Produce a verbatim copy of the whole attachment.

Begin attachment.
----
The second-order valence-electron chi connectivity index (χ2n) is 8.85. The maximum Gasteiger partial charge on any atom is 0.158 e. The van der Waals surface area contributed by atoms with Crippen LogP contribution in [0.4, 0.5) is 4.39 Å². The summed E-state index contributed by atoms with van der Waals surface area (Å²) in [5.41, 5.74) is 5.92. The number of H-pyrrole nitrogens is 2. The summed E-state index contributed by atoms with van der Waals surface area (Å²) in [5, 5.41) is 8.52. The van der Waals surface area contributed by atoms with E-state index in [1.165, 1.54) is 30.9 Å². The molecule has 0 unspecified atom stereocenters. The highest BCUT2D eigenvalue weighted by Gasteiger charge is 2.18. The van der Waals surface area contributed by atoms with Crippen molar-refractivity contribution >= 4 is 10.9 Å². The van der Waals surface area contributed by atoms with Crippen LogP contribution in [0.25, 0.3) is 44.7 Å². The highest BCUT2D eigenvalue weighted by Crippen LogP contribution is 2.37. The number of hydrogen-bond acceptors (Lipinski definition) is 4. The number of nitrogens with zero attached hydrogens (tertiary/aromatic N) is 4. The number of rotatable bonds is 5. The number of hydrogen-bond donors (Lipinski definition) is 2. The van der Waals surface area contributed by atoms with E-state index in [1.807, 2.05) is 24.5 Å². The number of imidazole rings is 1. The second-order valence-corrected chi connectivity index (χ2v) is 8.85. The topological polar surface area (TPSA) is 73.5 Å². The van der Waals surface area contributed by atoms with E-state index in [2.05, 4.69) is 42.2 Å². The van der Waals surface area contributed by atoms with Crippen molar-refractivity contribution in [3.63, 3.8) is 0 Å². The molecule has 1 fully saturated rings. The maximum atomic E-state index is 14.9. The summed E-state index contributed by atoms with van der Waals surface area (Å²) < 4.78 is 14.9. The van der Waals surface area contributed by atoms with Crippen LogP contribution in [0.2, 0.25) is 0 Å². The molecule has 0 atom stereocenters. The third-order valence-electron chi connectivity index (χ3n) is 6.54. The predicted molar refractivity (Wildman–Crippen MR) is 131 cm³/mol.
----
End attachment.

The second-order valence-electron chi connectivity index (χ2n) is 8.85. The maximum Gasteiger partial charge on any atom is 0.158 e. The van der Waals surface area contributed by atoms with Crippen LogP contribution in [0.4, 0.5) is 4.39 Å². The summed E-state index contributed by atoms with van der Waals surface area (Å²) in [5.41, 5.74) is 5.92. The number of H-pyrrole nitrogens is 2. The summed E-state index contributed by atoms with van der Waals surface area (Å²) in [5, 5.41) is 8.52. The van der Waals surface area contributed by atoms with E-state index in [1.165, 1.54) is 30.9 Å². The molecule has 0 unspecified atom stereocenters. The highest BCUT2D eigenvalue weighted by Gasteiger charge is 2.18. The van der Waals surface area contributed by atoms with Crippen molar-refractivity contribution >= 4 is 10.9 Å². The van der Waals surface area contributed by atoms with Crippen LogP contribution in [0.25, 0.3) is 44.7 Å². The highest BCUT2D eigenvalue weighted by Crippen LogP contribution is 2.37. The number of hydrogen-bond acceptors (Lipinski definition) is 4. The number of nitrogens with zero attached hydrogens (tertiary/aromatic N) is 4. The number of rotatable bonds is 5. The number of hydrogen-bond donors (Lipinski definition) is 2. The van der Waals surface area contributed by atoms with E-state index in [1.807, 2.05) is 24.5 Å². The number of imidazole rings is 1. The second-order valence-corrected chi connectivity index (χ2v) is 8.85. The topological polar surface area (TPSA) is 73.5 Å². The van der Waals surface area contributed by atoms with E-state index in [2.05, 4.69) is 42.2 Å². The van der Waals surface area contributed by atoms with Crippen molar-refractivity contribution in [3.63, 3.8) is 0 Å². The molecule has 1 fully saturated rings. The maximum atomic E-state index is 14.9. The summed E-state index contributed by atoms with van der Waals surface area (Å²) < 4.78 is 14.9. The van der Waals surface area contributed by atoms with Crippen LogP contribution in [0.2, 0.25) is 0 Å². The molecule has 0 atom stereocenters. The third-order valence-electron chi connectivity index (χ3n) is 6.54. The predicted molar refractivity (Wildman–Crippen MR) is 131 cm³/mol.